Ease of switching of course is a double edged sword for Apple. Customers can instantly join up from elsewhere, but if somebody else offers a better proposition, those customers could equally easily switch to that new service, so Apple needs to ensure that people want to stay with them.

      1. A few Spotify premium members had mentioned here that they won’t switch unless their playlists could be migrated, so this may be an obstacle to some of them.

        Apple’s main advantage is their deep integration across the ecosystem. No external app can have that level of seamless integration, and there will be plenty of small details that will create friction once you try to lave Apple and go elsewhere.

  2. I wonder if some government regulator at some point is going to stamp his foot and say that Apple has crushed enough competitors… and start viewing Apple as a legal target.

    1. They have to have a monopoly first. Which won’t happen. Besides since when have government regulators done anything but roll over for the big corporations and wealthy.

  3. Shhh…!! Don’t tell the EU (especially since Spotify’s home base is in their bailiwick)…

    ….remember that their remedy for MS’ Internet Explorer’s one time dominance was to force the pre-install of a number of browsers that had to be chosen at first start-up….

    1. I would love to have the consumer protections required by the EU as opposed to here where we basically have none. Their healthcare too.
      Not everyone feels the need to be on their knees for the wealthy and powerful.
      Oh and by the way Microsoft was convicted pf multiple felonies because of unfair, criminal, and corrupt business practices.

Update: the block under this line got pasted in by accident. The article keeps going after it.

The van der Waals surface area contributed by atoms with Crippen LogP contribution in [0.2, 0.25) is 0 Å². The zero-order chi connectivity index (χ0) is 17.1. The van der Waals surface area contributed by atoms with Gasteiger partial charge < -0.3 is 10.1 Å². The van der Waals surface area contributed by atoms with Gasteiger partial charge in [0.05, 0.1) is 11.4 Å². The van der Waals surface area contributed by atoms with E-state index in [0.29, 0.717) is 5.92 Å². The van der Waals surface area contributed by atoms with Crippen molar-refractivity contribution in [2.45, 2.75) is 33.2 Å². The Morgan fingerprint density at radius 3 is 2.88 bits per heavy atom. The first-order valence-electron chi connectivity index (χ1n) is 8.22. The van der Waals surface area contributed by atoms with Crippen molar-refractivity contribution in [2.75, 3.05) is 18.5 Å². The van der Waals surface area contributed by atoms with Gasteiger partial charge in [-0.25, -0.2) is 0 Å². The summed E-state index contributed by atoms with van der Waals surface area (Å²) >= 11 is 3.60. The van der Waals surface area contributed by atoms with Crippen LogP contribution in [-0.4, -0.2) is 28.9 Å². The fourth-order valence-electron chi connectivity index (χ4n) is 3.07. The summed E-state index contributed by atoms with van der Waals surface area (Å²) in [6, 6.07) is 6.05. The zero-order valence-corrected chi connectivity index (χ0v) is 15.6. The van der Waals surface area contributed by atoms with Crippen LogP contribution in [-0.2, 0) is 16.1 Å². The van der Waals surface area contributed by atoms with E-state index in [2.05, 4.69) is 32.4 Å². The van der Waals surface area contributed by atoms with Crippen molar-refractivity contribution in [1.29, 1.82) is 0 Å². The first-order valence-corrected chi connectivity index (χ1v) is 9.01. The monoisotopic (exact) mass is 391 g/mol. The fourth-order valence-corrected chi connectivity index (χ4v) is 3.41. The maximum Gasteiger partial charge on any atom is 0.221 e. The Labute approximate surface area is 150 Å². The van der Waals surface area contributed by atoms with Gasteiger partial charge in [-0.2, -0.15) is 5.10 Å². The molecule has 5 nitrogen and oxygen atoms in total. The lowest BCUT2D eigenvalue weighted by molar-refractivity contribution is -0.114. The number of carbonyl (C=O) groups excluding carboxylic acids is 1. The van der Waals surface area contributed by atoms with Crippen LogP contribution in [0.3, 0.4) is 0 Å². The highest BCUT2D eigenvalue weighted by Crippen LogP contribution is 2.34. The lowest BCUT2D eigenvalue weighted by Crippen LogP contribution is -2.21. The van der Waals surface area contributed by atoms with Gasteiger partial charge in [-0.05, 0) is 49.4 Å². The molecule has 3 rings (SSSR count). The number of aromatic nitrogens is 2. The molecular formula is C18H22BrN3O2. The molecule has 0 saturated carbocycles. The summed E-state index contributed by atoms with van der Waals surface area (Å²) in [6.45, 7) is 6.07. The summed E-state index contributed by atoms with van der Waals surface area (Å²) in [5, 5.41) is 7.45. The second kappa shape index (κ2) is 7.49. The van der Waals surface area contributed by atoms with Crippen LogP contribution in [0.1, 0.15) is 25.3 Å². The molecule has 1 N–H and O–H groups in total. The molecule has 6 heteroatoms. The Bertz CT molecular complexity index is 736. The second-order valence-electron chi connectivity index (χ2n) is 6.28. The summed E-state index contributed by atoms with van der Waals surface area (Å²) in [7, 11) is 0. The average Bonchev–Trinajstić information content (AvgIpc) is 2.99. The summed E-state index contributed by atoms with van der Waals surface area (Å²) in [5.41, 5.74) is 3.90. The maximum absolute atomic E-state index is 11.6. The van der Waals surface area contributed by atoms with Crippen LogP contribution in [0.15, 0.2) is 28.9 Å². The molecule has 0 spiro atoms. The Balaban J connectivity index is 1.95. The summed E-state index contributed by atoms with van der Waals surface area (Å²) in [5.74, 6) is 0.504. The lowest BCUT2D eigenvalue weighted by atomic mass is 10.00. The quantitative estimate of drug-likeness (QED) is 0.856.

Not everyone wants to live in a third world hovel.

  4. What’s worries me is that the presentation of Apple Music was so completely obtuse, I’m not convinced the product has enough focus. What the heck were Iovine/Drake/Reznor talking about? Cue had a decent demo, but everything seemed like a mishmash of previous features (Ping anyone?) that didn’t work the last time Apple tried this.

    As another website succinctly put it, “…muddled messaging often stems from a muddled product, and muddled products come from a lack of focus.”

  5. AppleMusic’s $14.99 family package will pull in a lot of subscribers. It seems like a bargain to me. Many of the people I know who listen to streaming music don’t seem to be fussy about all the bells and whistles the services offer. They like to hear certain artists and that’s what they’ll get. These are just average non-tech users that are easily satisfied. They can easily afford to pay $9.99 to $14.99 a month and don’t think it’s a big deal at all.

    1. That package and pre install on iPhones are really big deals. Plus it combines streaming with all your existing iTunes Music to fill any gaps like the Beatles.
      I pay for both Spotify and Pandora and won’t be after this.
      This should also cause Apple to refocus on Airplay.

  6. Question, do all 6 members on the family plan have to be ISO users, what about those who choose LG smart phones? Do all have to share same physical address, and/or cell provider?

    1. I currently live close to the border of USA, and have itunes account in Mexico & USA, When I or my wife have the USA Account we can listen to iTunes Radio, if im logged to my Mexican account, radio is disabled. I share my USA account with my god-daughter in Texas, and she is able tu use it.
      So I believe location is not a restriction, not Even IP location.

    2. According to the Beats rep I spoke with earlier:

      1. Family members don’t have to be actual family members. They can be aunts, uncles, friends, etc. This means they do not have to reside at the same physical address And just thinking out loud, this would make an awesome gift. One thing to consider is if you stop the service your “family” will lose access unless they become their own main account holders and start paying for the service.

      2. According to the rep the family share will only work on Apple products. So, in your example, the LG probably has an Android operating system, which is not an Apple product. This is how the family sharing currently works (only with Apple hardware), but it’s early days with this new service, so things could change (just my opinion).